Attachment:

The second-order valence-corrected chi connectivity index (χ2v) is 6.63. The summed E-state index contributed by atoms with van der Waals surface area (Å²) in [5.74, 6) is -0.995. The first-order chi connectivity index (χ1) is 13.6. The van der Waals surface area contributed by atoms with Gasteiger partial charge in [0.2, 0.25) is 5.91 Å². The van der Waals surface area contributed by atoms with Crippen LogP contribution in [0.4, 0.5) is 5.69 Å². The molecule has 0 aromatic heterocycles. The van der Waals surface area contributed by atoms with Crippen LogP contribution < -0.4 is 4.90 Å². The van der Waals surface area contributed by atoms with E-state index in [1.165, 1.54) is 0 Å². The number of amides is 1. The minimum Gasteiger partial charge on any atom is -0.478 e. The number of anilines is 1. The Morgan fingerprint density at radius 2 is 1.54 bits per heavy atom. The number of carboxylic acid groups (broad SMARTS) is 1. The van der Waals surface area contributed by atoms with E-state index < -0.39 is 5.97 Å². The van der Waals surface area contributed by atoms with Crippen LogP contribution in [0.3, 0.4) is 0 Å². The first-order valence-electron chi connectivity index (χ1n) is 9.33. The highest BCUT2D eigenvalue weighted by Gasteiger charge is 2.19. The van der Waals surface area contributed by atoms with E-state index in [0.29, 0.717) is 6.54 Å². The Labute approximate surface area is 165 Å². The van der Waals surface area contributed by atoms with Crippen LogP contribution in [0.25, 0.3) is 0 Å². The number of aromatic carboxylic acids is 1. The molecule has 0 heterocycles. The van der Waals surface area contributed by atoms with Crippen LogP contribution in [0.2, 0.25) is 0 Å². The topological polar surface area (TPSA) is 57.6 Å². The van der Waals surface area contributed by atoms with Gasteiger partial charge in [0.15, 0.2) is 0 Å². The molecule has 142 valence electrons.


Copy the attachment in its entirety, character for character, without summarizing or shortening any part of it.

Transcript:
The second-order valence-corrected chi connectivity index (χ2v) is 6.63. The summed E-state index contributed by atoms with van der Waals surface area (Å²) in [5.74, 6) is -0.995. The first-order chi connectivity index (χ1) is 13.6. The van der Waals surface area contributed by atoms with Gasteiger partial charge in [0.2, 0.25) is 5.91 Å². The van der Waals surface area contributed by atoms with Crippen LogP contribution in [0.4, 0.5) is 5.69 Å². The molecule has 0 aromatic heterocycles. The van der Waals surface area contributed by atoms with Crippen LogP contribution < -0.4 is 4.90 Å². The van der Waals surface area contributed by atoms with E-state index in [1.165, 1.54) is 0 Å². The number of amides is 1. The minimum Gasteiger partial charge on any atom is -0.478 e. The number of anilines is 1. The Morgan fingerprint density at radius 2 is 1.54 bits per heavy atom. The number of carboxylic acid groups (broad SMARTS) is 1. The van der Waals surface area contributed by atoms with E-state index < -0.39 is 5.97 Å². The van der Waals surface area contributed by atoms with Crippen LogP contribution in [0.3, 0.4) is 0 Å². The first-order valence-electron chi connectivity index (χ1n) is 9.33. The highest BCUT2D eigenvalue weighted by Gasteiger charge is 2.19. The van der Waals surface area contributed by atoms with E-state index in [0.29, 0.717) is 6.54 Å². The Labute approximate surface area is 165 Å². The van der Waals surface area contributed by atoms with Crippen LogP contribution in [0.25, 0.3) is 0 Å². The number of aromatic carboxylic acids is 1. The molecule has 0 heterocycles. The van der Waals surface area contributed by atoms with Crippen LogP contribution in [0.2, 0.25) is 0 Å². The topological polar surface area (TPSA) is 57.6 Å². The van der Waals surface area contributed by atoms with Gasteiger partial charge in [0.15, 0.2) is 0 Å². The molecule has 142 valence electrons.